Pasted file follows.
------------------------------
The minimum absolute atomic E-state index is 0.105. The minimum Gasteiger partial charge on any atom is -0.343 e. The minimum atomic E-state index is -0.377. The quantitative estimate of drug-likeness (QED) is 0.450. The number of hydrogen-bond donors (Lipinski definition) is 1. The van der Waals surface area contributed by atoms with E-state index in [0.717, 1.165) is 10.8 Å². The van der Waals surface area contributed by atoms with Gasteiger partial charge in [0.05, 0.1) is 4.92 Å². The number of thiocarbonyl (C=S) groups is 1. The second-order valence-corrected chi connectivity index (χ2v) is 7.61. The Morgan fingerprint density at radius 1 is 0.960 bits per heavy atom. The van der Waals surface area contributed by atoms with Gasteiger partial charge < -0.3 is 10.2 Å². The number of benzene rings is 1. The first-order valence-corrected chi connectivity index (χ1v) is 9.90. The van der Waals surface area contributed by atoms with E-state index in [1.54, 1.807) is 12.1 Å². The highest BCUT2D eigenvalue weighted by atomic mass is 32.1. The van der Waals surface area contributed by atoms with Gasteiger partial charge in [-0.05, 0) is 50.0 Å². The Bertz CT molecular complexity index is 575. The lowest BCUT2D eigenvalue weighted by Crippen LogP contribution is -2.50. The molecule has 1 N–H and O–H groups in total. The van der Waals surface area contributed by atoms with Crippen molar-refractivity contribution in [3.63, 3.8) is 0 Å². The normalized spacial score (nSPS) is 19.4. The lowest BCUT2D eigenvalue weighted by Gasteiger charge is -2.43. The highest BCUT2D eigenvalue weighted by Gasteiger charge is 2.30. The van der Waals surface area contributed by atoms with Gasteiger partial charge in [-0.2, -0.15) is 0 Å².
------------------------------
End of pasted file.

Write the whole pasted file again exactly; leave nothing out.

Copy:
The minimum absolute atomic E-state index is 0.105. The minimum Gasteiger partial charge on any atom is -0.343 e. The minimum atomic E-state index is -0.377. The quantitative estimate of drug-likeness (QED) is 0.450. The number of hydrogen-bond donors (Lipinski definition) is 1. The van der Waals surface area contributed by atoms with E-state index in [0.717, 1.165) is 10.8 Å². The van der Waals surface area contributed by atoms with Gasteiger partial charge in [0.05, 0.1) is 4.92 Å². The number of thiocarbonyl (C=S) groups is 1. The second-order valence-corrected chi connectivity index (χ2v) is 7.61. The Morgan fingerprint density at radius 1 is 0.960 bits per heavy atom. The van der Waals surface area contributed by atoms with Gasteiger partial charge < -0.3 is 10.2 Å². The number of benzene rings is 1. The first-order valence-corrected chi connectivity index (χ1v) is 9.90. The van der Waals surface area contributed by atoms with E-state index in [1.54, 1.807) is 12.1 Å². The highest BCUT2D eigenvalue weighted by atomic mass is 32.1. The van der Waals surface area contributed by atoms with Gasteiger partial charge in [-0.05, 0) is 50.0 Å². The Bertz CT molecular complexity index is 575. The lowest BCUT2D eigenvalue weighted by Crippen LogP contribution is -2.50. The molecule has 1 N–H and O–H groups in total. The van der Waals surface area contributed by atoms with Crippen molar-refractivity contribution in [3.63, 3.8) is 0 Å². The normalized spacial score (nSPS) is 19.4. The lowest BCUT2D eigenvalue weighted by Gasteiger charge is -2.43. The highest BCUT2D eigenvalue weighted by Gasteiger charge is 2.30. The van der Waals surface area contributed by atoms with Gasteiger partial charge in [-0.2, -0.15) is 0 Å².